Contestants compete to determine a chick’s sex before hatching

Photo: Orbem
Photo: Orbem

Up to US$4 million is on offer for a contestant that can develop and validate a working prototype that can determine a chick’s sex before hatching.

The second phase of the Egg Tech Prize, run by the Foundation for Food and Agriculture Research and Open Philanthropy, is underway following initial funding a couple of years ago to 6 winners.

The first phase winners were:

· The University of Minnesota – to use an artificial intelligence platform for rapid and non-invasive egg sex identification. Scientists have been developing a 3D scanner to analyse the geometric shape of eggs and proton transfer reaction mass spectrometry to analyse volatile organic compounds and other molecules.

· Orbem AI – to develop specialised technology that automatically scans and classifies eggs without touching them. The team has been using accelerated magnetic resonance imaging technology with advanced artificial intelligence. The MRI approach allows them to examine the organ development of embryos to detect physical differences between males and females without penetrating the shell.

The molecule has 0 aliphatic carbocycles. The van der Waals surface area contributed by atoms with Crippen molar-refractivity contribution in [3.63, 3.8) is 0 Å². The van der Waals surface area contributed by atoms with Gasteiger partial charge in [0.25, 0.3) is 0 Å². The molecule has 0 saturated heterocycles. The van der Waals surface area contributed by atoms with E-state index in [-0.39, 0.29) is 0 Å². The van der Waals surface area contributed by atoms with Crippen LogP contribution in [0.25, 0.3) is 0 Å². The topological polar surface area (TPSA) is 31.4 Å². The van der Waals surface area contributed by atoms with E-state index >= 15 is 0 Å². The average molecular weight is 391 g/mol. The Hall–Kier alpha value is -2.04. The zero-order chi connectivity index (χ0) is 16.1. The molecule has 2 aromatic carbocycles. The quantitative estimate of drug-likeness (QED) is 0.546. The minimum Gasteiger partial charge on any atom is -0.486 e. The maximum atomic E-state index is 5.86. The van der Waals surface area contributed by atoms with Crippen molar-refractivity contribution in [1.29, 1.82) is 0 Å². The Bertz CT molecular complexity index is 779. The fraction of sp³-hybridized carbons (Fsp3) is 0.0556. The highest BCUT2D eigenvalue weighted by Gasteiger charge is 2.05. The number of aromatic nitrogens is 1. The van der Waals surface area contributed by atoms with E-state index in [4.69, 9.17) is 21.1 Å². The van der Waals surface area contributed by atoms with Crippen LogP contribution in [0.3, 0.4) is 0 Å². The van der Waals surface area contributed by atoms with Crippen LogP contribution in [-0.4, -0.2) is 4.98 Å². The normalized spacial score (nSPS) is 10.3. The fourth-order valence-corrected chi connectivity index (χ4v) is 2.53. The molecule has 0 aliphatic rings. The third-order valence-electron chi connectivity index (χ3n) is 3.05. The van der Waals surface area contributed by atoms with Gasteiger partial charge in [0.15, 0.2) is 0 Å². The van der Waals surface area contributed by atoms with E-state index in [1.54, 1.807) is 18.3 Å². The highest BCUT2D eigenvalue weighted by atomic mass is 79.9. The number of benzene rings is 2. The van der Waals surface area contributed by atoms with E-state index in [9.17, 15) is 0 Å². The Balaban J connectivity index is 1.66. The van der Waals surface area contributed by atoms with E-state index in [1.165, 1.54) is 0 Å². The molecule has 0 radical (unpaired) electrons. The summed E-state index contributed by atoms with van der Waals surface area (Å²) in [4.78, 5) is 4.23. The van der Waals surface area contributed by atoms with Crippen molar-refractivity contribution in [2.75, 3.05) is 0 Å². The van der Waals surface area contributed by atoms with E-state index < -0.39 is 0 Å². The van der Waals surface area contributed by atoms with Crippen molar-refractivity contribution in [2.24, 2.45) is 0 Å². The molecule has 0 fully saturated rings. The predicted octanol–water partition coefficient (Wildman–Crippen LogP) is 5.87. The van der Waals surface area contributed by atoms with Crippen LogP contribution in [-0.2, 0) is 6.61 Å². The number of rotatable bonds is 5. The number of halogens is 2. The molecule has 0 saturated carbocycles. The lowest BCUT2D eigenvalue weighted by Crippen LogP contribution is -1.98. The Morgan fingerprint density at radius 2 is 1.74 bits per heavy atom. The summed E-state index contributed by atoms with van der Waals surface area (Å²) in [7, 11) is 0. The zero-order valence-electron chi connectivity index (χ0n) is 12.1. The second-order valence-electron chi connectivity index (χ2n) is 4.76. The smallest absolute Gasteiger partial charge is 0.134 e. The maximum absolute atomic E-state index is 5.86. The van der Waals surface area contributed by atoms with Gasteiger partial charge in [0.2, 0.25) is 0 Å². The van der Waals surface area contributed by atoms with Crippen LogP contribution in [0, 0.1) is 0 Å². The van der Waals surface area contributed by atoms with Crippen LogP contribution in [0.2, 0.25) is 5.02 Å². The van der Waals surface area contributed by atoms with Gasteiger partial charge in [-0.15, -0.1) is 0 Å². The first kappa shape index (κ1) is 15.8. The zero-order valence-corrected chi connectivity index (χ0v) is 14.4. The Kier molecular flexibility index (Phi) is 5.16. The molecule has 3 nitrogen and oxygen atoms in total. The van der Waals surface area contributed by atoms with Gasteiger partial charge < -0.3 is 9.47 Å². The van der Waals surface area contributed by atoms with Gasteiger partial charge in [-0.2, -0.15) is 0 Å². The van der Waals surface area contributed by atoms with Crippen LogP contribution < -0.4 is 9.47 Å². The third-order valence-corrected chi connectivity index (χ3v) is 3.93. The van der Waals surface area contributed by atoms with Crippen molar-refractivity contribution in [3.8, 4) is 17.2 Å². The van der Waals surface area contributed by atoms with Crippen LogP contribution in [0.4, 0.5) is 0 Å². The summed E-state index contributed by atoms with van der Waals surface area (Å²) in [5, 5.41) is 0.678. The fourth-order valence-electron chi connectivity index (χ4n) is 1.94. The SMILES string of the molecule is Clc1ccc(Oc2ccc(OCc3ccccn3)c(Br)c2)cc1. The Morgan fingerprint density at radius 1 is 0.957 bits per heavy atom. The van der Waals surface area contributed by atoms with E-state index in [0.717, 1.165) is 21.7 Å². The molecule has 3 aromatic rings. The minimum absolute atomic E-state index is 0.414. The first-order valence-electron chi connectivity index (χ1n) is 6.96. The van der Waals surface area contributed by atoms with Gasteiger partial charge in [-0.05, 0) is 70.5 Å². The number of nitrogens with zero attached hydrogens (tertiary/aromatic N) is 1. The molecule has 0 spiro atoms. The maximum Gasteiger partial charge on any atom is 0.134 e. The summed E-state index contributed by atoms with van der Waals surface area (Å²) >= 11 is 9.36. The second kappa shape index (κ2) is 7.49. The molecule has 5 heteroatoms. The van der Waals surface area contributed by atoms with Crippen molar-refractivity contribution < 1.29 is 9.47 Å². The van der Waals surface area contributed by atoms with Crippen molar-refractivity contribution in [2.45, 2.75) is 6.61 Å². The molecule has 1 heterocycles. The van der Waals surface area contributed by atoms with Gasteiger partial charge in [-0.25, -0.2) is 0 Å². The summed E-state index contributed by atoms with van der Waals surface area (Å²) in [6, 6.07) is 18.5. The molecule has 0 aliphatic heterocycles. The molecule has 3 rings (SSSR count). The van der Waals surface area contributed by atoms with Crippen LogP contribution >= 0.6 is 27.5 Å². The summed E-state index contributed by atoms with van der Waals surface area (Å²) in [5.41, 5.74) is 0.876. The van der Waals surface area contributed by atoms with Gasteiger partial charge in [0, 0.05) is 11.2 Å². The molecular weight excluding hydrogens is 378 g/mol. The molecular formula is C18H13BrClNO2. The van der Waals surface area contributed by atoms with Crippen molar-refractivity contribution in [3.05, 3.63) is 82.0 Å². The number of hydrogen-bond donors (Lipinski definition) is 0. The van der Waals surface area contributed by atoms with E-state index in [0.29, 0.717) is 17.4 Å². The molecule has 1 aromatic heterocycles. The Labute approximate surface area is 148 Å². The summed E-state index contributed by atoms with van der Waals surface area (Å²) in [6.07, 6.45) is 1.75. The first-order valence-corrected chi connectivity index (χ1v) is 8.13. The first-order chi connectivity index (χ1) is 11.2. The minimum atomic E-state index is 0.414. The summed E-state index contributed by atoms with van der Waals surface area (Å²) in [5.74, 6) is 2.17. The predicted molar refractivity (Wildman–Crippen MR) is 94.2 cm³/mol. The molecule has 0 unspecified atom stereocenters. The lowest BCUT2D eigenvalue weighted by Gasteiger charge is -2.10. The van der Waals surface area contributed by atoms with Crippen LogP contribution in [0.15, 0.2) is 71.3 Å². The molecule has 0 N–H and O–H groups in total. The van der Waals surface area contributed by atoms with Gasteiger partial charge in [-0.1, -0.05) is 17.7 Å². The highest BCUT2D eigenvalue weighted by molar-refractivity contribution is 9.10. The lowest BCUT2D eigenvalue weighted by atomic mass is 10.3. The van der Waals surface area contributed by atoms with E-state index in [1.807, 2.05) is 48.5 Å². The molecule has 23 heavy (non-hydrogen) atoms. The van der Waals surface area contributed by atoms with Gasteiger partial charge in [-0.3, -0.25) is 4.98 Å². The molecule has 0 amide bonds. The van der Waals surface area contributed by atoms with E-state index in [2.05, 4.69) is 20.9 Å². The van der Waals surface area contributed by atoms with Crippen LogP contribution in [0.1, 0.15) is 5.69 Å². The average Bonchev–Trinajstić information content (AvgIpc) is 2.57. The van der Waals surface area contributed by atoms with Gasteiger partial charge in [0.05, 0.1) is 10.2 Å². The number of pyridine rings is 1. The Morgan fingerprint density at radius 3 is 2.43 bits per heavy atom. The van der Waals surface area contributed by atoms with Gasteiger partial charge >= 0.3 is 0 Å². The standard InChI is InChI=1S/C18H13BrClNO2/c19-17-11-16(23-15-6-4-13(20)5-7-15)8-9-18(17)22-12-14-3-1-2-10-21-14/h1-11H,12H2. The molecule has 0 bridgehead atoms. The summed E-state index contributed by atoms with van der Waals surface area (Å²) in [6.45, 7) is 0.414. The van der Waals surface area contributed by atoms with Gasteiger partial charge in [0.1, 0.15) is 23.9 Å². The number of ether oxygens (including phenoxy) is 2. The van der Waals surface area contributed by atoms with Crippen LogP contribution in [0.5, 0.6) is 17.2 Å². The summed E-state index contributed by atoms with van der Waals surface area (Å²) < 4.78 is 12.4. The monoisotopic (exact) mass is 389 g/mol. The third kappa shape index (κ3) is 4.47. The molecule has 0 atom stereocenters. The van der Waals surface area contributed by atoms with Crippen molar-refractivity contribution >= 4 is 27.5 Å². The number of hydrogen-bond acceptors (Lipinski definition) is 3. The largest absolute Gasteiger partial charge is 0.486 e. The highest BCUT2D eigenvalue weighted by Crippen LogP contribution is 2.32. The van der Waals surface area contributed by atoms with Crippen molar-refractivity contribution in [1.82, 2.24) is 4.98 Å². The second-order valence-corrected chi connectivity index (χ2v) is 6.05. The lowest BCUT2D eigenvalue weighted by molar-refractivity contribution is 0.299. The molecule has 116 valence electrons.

· Microscale Devices LLC – to use multidimensional spectral mapping technology to identify the sex of eggs from 0-12 days of incubation. The technology shoots different wavelengths of light at the egg and detects the refracted light patterns. Artificial intelligence is then employed to develop an optical fingerprint, or signature, that can determine the sex of eggs in less than 5 seconds.

· KU Leuven – to use a gender-specific volatile detection technique to determine sex in ovo.

· USDA-ARS – to use fibreoptics and machine learning for analysis of volatiles towards in ovo sex determination.

· SensIT Ventures Inc – to develop a microchip-based chemical sensor for early-stage in ovo sex determination. The team are capturing and characterising gases released from individual eggs during storage and incubation. They are then developing a chemical sensor chip to detect the VOCs and use machine learning to classify the eggs by gender.

The competition is important as male chick culling is a major animal welfare challenge and creates lost opportunity costs for farmers.

Welfare, cost and carbon footprint

If egg hatcheries had technology that determine the egg’s sex on the day it is laid, over 6 billion male eggs could be used for food, animal feed or vaccine production. Additionally, eggs are incubated for 21 days before they hatch. This technology could vastly reduce the cost and carbon footprint of incubating layer eggs while freeing up the space for the incubation of female eggs – increasing efficiency of production.

Estimates suggest that preventing male chick culling could save the egg industry approximately $500 million from wasted eggs and labour.

Contestants have until the end of August to enter the competition.

Tony Mcdougal Freelance Journalist